‘Active’ surfaces that control fluids or particles

Self-cleaning solar cells in the desert is one application
August 5, 2014

Photo of a water droplet sitting on a ferrofluid-impregnated surface, which has cloaked the droplet with a very thin layer.

Imagine a treated surface that that can actively control how fluids or particles move across it.

That’s what researchers at MIT and in Saudi Arabia have developed, using a simple microtextured surface, with bumps or ridges just a few micrometers across.

They impregnated the surface with a fluid that can be manipulated — for example, an oil infused with tiny magnetic particles, or ferrofluid, which can be pushed and pulled by applying a magnetic field to the surface.

When droplets of water or tiny particles are placed on the surface, a thin coating of the fluid covers them, forming a magnetic cloak.The thin magnetized cloak can then actually pull the droplet or particle along as the layer itself is drawn magnetically across the surface.

Schematic of surface with water droplet (also seen in video) resting on top (credit:
Karim S. Khalil et al./Applied Physics Letters)

MIT | Video produced and edited by Melanie Gonick. Footage courtesy of the researchers. Music sampled from: “Light Thought var 2″ Kevin MacLeod (incompetech.com).

Active surfaces

Practical uses? The researchers suggested solar panels that could automatically clean themselves of dust and grit, for example. “Most surfaces are passive,” says Kripa Varanasi, an associate professor of mechanical engineering at MIT, and senior author of a paper describing the new system in the journal Applied Physics Letters. “They rely on gravity, or other forces, to move fluids or particles.”

Varanasi’s team decided to use external fields, such as magnetic fields, to make surfaces active, exerting precise control over the behavior of particles or droplets moving over them.

Tiny ferromagnetic particles, approximately 10 nanometers in diameter, in the ferrofluid could allow precision control when it’s needed — such as in a microfluidic device used to test biological or chemical samples by mixing them with a variety of reagents. Unlike the fixed channels of conventional microfluidics, such surfaces could have “virtual” channels that could be reconfigured at will.

Its superslippery surface, which lets fluids and particles slide around with virtually no friction, needs much less force to move these materials. “This allows us to attain high velocities with small applied forces,” says MIT graduate student Karim Khalil, the paper’s lead author.

Other researchers have developed systems that use magnetism to move particles or fluids, but these require the material being moved to be magnetic, and very strong magnetic fields to move them around, the researchers say.

Solar panels and the mirrors used in solar-concentrating systems can quickly lose a significant percentage of their efficiency when dust, moisture, or other materials accumulate on their surfaces. But if coated with such an active surface material, a brief magnetic pulse could be used to sweep the material away.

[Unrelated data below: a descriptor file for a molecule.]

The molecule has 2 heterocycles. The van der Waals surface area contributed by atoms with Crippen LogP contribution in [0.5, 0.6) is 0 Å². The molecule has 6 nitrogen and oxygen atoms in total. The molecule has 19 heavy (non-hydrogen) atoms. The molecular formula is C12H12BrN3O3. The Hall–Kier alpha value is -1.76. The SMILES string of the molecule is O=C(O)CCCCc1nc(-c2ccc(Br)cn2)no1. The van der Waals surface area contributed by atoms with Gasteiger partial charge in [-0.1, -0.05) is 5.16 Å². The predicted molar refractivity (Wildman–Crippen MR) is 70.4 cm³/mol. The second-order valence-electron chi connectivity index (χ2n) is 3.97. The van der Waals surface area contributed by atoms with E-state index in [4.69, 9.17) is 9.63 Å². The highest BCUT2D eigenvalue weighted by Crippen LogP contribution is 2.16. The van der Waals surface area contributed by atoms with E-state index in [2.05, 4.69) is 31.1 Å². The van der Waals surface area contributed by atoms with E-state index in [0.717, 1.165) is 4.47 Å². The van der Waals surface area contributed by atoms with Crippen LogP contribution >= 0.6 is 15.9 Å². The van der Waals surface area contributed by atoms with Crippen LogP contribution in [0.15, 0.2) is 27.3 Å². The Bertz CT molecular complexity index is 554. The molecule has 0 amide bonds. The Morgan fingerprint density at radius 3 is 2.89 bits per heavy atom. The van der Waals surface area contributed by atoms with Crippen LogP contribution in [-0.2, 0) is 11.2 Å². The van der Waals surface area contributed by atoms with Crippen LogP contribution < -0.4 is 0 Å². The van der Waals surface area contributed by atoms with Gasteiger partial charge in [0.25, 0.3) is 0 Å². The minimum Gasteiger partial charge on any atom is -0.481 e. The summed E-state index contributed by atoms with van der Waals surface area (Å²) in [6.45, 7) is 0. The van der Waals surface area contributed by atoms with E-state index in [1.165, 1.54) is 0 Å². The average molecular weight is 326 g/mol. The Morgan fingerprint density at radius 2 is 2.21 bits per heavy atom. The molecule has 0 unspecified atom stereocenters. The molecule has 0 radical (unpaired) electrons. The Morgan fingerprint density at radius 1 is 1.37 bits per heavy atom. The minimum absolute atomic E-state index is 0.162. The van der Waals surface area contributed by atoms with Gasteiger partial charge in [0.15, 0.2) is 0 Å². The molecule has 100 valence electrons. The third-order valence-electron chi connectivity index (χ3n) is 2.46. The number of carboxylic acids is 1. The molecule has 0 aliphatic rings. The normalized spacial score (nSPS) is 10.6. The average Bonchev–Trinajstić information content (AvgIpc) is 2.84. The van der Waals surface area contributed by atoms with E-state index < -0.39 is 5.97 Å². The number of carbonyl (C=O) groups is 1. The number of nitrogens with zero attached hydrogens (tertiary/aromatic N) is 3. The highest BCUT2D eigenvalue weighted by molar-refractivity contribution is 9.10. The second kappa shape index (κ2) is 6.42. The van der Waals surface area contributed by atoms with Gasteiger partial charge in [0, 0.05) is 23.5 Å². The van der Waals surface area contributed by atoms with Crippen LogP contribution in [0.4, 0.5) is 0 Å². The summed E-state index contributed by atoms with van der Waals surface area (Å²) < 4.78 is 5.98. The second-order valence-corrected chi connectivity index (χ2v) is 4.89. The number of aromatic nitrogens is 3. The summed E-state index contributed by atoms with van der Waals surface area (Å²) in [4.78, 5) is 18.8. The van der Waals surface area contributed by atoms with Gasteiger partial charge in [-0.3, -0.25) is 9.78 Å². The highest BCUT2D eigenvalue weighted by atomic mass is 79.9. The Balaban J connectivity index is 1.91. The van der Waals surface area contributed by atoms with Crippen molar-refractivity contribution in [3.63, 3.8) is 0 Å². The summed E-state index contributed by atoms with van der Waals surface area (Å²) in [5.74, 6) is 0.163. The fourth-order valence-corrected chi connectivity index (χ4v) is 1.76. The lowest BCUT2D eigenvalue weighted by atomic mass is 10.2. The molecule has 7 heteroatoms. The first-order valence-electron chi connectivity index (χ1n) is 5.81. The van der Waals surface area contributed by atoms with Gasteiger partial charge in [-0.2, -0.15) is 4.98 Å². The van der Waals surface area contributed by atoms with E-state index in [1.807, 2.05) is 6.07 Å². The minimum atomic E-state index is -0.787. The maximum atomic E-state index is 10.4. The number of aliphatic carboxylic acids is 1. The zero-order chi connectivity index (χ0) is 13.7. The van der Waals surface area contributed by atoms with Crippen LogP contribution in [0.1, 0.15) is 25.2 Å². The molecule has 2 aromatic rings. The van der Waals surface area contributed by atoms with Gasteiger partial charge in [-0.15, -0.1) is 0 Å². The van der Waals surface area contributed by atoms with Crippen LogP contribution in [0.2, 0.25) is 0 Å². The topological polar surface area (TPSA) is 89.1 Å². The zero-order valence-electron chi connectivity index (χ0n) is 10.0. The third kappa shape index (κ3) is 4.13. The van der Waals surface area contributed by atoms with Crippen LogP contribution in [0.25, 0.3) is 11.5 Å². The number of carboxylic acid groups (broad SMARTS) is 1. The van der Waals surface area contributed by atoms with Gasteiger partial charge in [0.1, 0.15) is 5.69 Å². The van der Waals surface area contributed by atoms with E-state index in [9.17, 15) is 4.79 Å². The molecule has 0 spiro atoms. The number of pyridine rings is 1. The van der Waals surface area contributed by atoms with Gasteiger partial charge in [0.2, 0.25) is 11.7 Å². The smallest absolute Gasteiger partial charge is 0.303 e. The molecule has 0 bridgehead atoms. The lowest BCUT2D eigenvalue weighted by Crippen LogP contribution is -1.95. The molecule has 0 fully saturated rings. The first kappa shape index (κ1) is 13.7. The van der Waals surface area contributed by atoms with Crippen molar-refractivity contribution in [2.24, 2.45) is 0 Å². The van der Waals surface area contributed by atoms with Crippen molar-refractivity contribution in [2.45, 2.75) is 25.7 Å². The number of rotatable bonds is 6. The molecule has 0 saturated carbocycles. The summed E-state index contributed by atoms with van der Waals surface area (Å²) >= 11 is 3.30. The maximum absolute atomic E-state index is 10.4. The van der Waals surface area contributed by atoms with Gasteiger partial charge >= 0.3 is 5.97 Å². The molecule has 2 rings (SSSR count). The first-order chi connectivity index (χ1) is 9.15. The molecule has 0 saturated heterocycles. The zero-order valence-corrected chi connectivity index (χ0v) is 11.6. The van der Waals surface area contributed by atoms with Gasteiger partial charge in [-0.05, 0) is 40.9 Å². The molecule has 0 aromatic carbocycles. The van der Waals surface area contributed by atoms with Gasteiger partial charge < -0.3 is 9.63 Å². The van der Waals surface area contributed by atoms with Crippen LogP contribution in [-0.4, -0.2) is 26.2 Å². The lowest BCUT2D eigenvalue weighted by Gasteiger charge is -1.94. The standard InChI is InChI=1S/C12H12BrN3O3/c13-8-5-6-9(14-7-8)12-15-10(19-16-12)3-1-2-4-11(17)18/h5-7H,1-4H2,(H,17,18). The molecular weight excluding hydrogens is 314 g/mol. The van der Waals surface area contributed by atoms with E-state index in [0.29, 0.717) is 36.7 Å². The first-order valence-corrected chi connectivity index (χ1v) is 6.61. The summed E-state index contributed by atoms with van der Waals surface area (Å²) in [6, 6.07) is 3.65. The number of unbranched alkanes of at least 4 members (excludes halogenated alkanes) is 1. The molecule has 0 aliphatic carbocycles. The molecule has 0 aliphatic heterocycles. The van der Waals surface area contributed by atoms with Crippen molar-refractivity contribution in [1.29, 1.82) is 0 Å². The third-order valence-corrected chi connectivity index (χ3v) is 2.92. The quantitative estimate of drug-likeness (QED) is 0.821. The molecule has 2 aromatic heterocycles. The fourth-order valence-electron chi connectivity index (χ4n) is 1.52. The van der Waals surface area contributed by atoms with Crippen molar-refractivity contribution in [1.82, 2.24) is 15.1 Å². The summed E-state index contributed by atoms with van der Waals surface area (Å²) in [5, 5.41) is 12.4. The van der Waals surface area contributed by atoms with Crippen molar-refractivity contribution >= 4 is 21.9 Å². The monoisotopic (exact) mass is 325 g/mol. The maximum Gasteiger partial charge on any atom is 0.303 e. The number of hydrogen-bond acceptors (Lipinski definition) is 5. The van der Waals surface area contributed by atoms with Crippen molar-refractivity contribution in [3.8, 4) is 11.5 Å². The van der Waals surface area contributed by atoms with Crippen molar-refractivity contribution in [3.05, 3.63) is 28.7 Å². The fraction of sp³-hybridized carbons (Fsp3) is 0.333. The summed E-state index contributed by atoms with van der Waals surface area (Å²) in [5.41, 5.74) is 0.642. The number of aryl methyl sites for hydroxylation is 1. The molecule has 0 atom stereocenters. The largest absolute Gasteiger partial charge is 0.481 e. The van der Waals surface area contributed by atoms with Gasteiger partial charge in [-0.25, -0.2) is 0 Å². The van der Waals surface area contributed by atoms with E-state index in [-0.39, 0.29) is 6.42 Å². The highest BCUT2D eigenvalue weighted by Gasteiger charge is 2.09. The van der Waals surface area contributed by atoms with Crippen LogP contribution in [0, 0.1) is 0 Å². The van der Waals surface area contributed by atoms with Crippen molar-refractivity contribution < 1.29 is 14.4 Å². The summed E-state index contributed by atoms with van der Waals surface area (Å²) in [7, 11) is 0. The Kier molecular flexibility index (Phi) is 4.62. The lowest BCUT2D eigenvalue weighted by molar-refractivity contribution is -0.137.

But at present, even in desert locations, the only way to counter this fouling is to hose the arrays down, a labor- and water-intensive method. The new approach, the researchers say, could lead to systems that make the cleaning process automatic and water-free.

“In the desert environment, dust is present on a daily basis,” says co-author Numan Abu-Dheir of the King Fahd University of Petroleum and Minerals (KFUPM) in Saudi Arabia. “The issue of dust basically makes the use of solar panels to be less efficient than in North America or Europe. We need a way to reduce the dust accumulation.”

One advantage of the new active-surface system is its effectiveness on a wide range of surface contaminants: “You want to be able to propel dust or liquid, many materials on surfaces, whatever their properties,” Varanasi says.

MIT postdoc Seyed Mahmoudi, a co-author of the paper, notes that electric fields cannot penetrate into conductive fluids, such as biological fluids, so conventional systems wouldn’t be able to manipulate them. But with this system, he says, “electrical conductivity is not important.”

While this initial demonstration used a magnetic fluid, the team says the same principle could be applied using other forces to manipulate the material, such as electric fields or differences in temperature.

What else could this kind of active surface accomplish? A new kind of lenticular image display that visually follows you? Braille interface? Diagnostic device? Invisibility cloak?

The work was supported by the MIT-KFUPM Center for Clean Water and Clean Energy.

Abstract of Applied Physics Letters paper

Droplet manipulation and mobility on non-wetting surfaces is of practical importance for diverse applications ranging from micro-fluidic devices, anti-icing, dropwise condensation, and biomedical devices. The use of active external fields has been explored via electric, acoustic, and vibrational, yet moving highly conductive and viscous fluids remains a challenge. Magnetic fields have been used for droplet manipulation; however, usually, the fluid is functionalized to be magnetic, and requires enormous fields of superconducting magnets when transitioning to diamagnetic materials such as water. Here we present a class of active surfaces by stably impregnating active fluids such as ferrofluids into a textured surface. Droplets on such ferrofluid-impregnated surfaces have extremely low hysteresis and high mobility such that they can be propelled by applying relatively low magnetic fields. Our surface is able to manipulate a variety of materials including diamagnetic, conductive and highly viscous fluids, and additionally solid particles.